• Practitioner’s Brief: The Power of Private Information

    12 Mar 2017
    293
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    WHAT'S THE INVESTMENT ISSUE?
    During the last 18 months, China has witnessed a flurry of securities fraud investigations and arrests involving a wide cross-section of the industry, from high-rolling financiers to humble accounting professors, and even some regulators. The insider-trading crackdown is partly an effort to wash away perceived stains of corruption following the crash of summer 2015. Even before that, though, Chinese insider trading cases had begun to mount as the market, and mechanisms to regulate it, matured. Despite its relative inexperience, China’s stock market is the second largest on earth. Still, an assumption persists (and is studied by researchers such as Chi) regarding the relative information inefficiency and asymmetry of less developed markets such as China. In his article, Chi makes no secret of his own perceptions about the pervasiveness of non-public information used for investing. One given in the hypothesis suggesting there are greater inefficiencies to potentially exploit in China relative to the United States is the fact that most Chinese mutual funds can outperform the index—certainly not the case in the United States. For Chi, then, the driving question becomes: To what extent is private information exploited in a less developed financial market such as China? To a significant degree, as it turns out. Chi’s research suggests that at a minimum, the insider buy is a powerful predictive tool for the generally upward direction of the stocks being bought, particularly for issues from state-owned enterprises (SOEs), and even more so for highly volatile stocks.

    HOW DOES THE AUTHOR TACKLE THIS ISSUE?
    Chi sets out to study insider trading in China via a proxy that, although an obvious choice, is nevertheless not to be conflated with criminal insider trading. That is, he looks at legal, disclosed trades made by corporate insiders, which, despite being purportedly aboveboard, still carry a connotation of information advantage. By creating a basic strategy to mimic insider buys, Chi demonstrates, at least on paper, the ability to add considerable alpha. Note that mimicking insider sells is not a good idea because sellers can have multiple motivations (e.g., liquidity or diversification needs). Buyers, on the other hand, generally are motivated by positive information. Mimicking insider buys may once have worked in the United States, when its stock market was nascent. Today, however, although by no means devoid of insider trading, the US market is viewed in academic terms as "efficient in semi-strong form." More informally, the system is not "rigged." If it were, Chi asserts, more US mutual fund managers would beat the index. In China, the perception of a rigged system became increasingly rampant after the summer of 2015 crash, as traders such as Xu Xiang (the Carl Ichan of China) seemed impervious to the market collapse when most other investors were crushed. Xu would later admit to conspiring with executives to control the timing of corporate announcements. To explore how private information is wielded in China, the author tapped the Wind Information database to study trading activity of corporate insiders (top executives, board members) between April 2007 and June 2014, focusing on the A-share market on two exchanges (Shanghai and Shenzhen) comprising some 2,555 stocks with a combined market cap (in 2013) of RMB20 trillion, or USD$3.3 trillion. The insiders' trading activity amounted to RMB900 billion, or 0.3% of total trading. Chi found the following: • Insiders reap large profits trading their company stocks. • Insider buys possess predictive power to stock prices; insider buys from SOEs have even stronger predicative power. • A rudimentary “mimicking-strategy” implemented for 12-month periods added 14.4% worth of annual alpha above the benchmark. And guess what else he found? The best-performing Chinese mutual funds' returns strongly correlated to the insider-mimicking strategy. Importantly, the fact that a fund trades in the same direction as insiders does not necessarily imply trading on material inside information. The author merely claims “that more correlated trading patterns point to a higher likelihood of private information shared by stock funds and corporate insiders." Because of data limitations, he cannot make a further claim about how fund managers obtain such private information.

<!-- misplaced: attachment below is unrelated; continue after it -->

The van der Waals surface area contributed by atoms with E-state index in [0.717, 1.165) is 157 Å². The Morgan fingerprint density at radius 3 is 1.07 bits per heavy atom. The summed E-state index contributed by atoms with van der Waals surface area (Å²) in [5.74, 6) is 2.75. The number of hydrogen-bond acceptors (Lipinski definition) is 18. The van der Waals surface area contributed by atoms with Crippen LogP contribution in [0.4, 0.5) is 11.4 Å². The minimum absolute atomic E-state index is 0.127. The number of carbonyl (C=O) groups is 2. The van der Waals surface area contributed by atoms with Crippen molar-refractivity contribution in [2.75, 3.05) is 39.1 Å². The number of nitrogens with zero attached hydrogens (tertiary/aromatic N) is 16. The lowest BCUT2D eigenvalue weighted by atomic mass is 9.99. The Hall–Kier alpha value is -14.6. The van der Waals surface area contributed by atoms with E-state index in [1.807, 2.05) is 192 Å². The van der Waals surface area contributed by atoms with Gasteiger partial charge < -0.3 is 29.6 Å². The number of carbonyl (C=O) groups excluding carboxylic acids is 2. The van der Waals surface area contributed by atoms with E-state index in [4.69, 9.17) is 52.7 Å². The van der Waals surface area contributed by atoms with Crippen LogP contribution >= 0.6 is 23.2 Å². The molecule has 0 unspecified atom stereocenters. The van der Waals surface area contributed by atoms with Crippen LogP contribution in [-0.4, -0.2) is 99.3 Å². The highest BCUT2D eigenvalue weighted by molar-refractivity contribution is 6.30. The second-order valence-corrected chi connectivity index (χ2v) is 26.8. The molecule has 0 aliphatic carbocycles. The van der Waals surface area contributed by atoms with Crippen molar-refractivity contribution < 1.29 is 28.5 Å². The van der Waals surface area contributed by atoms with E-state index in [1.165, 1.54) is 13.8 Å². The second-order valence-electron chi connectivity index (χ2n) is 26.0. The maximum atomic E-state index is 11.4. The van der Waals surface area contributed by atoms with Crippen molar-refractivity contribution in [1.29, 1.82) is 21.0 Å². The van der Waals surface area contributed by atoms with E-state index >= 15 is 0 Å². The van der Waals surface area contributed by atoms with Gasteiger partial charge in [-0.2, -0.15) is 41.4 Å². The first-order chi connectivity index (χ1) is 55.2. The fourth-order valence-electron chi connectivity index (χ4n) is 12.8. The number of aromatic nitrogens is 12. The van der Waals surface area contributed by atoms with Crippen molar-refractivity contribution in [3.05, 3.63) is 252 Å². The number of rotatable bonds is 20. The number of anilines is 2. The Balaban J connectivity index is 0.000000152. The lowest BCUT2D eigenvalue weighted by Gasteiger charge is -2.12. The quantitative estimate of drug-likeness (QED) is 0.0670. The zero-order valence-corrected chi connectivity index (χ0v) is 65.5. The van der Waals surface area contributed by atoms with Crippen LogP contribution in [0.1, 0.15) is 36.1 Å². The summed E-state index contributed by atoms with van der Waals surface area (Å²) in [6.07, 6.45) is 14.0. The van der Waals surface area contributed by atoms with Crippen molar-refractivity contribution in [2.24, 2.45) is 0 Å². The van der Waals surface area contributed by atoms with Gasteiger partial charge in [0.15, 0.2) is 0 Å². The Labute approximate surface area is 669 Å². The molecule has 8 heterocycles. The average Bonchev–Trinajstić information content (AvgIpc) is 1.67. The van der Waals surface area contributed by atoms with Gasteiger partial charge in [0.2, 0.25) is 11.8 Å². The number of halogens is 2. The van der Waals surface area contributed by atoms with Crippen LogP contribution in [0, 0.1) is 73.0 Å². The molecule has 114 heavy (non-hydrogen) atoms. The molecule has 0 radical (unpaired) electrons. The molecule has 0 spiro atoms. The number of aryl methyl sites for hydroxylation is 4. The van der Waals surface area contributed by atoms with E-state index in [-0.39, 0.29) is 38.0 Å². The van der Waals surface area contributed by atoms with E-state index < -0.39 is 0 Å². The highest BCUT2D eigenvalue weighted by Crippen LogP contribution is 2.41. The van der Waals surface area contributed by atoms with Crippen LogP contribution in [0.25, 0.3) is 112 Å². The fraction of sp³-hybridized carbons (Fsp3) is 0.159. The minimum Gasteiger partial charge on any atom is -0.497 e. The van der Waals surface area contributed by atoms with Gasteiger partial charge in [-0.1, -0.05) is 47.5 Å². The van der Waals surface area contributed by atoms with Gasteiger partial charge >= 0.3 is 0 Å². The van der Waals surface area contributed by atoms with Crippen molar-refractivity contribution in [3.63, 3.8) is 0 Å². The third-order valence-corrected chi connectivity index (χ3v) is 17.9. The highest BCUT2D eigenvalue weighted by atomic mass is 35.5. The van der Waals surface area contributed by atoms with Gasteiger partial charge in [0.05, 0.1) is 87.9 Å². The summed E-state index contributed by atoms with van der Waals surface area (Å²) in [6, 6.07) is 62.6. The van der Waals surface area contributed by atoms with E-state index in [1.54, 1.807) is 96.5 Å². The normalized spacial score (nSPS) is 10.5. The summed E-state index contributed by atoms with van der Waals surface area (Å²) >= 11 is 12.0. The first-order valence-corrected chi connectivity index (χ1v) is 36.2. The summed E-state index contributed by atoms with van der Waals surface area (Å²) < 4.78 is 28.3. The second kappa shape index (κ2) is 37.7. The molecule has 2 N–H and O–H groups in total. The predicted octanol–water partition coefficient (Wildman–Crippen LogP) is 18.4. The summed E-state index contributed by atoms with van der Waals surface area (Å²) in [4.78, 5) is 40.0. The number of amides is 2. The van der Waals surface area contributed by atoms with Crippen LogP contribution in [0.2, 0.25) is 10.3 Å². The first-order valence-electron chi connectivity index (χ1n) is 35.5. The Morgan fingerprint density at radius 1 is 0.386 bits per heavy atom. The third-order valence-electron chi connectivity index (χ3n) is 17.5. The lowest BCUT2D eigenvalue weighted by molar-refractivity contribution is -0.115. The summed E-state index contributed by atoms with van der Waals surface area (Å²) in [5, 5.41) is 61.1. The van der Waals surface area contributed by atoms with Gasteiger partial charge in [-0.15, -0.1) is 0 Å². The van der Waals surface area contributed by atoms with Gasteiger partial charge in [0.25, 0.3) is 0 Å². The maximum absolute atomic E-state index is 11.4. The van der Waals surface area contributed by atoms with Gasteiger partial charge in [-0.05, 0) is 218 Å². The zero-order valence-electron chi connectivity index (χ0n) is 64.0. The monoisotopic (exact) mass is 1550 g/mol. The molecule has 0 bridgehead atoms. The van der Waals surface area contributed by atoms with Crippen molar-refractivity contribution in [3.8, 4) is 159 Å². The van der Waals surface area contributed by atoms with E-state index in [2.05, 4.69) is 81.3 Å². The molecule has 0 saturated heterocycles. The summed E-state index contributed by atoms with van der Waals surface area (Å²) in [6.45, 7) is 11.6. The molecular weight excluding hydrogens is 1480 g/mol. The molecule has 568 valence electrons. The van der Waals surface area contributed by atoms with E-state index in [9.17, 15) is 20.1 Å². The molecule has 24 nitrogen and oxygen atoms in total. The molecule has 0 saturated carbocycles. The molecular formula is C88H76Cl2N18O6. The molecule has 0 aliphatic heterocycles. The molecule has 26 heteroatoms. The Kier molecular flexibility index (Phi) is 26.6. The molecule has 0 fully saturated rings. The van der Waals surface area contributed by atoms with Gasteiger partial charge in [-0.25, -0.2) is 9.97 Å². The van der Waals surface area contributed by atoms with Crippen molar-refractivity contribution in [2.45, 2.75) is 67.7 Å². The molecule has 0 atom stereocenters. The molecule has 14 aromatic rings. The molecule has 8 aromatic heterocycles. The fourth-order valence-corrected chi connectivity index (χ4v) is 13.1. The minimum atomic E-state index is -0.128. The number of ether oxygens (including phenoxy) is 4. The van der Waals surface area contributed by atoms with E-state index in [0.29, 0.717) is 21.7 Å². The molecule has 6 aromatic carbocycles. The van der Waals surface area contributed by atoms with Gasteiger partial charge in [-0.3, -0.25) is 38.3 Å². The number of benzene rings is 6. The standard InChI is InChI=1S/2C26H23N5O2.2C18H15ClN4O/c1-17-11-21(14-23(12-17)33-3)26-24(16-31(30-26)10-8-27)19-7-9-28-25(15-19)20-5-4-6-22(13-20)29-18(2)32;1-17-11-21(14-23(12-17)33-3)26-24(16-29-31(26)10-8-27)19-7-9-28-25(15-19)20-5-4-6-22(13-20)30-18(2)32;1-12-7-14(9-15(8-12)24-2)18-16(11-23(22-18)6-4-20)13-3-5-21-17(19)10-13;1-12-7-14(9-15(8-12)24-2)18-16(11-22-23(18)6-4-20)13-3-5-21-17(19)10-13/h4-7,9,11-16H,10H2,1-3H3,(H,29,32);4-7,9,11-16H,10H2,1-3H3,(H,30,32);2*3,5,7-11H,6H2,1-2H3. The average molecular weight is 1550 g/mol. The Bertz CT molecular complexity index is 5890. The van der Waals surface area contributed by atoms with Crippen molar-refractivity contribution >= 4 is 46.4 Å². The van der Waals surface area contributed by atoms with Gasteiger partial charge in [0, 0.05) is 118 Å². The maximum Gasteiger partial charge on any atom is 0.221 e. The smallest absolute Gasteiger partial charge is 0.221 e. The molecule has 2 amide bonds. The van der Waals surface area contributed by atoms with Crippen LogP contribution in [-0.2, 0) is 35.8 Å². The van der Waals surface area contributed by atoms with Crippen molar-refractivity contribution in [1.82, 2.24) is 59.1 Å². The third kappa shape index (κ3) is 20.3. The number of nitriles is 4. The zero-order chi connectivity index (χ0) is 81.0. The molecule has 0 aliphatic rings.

WHAT ARE THE IMPLICATIONS FOR PORTFOLIO MANAGERS?
    Before one delves into the art and science of insider-mimicking strategies, it is important to note an additional finding by the author. Chi split his six-year study into two three-year periods. In the latter period, the predicative power of the insider buy diminished significantly compared with the first period. So, as time passed, the Chinese market appears to have become more, not less, efficient. Here’s one last bit of material information that is hardly any secret: China’s recent insider trading crackdown will serve only to accelerate this trend. ~~~~~~~~~~~~~~~~~~~~~~~~~~~~~~~~~~~~~~~~~~~~~~~~~~~~~~~~~~~~~~~~~~~~~~~~~~~~~~~~~~~~~~~~~~~~~~~~~~~~~~~~~~~~~~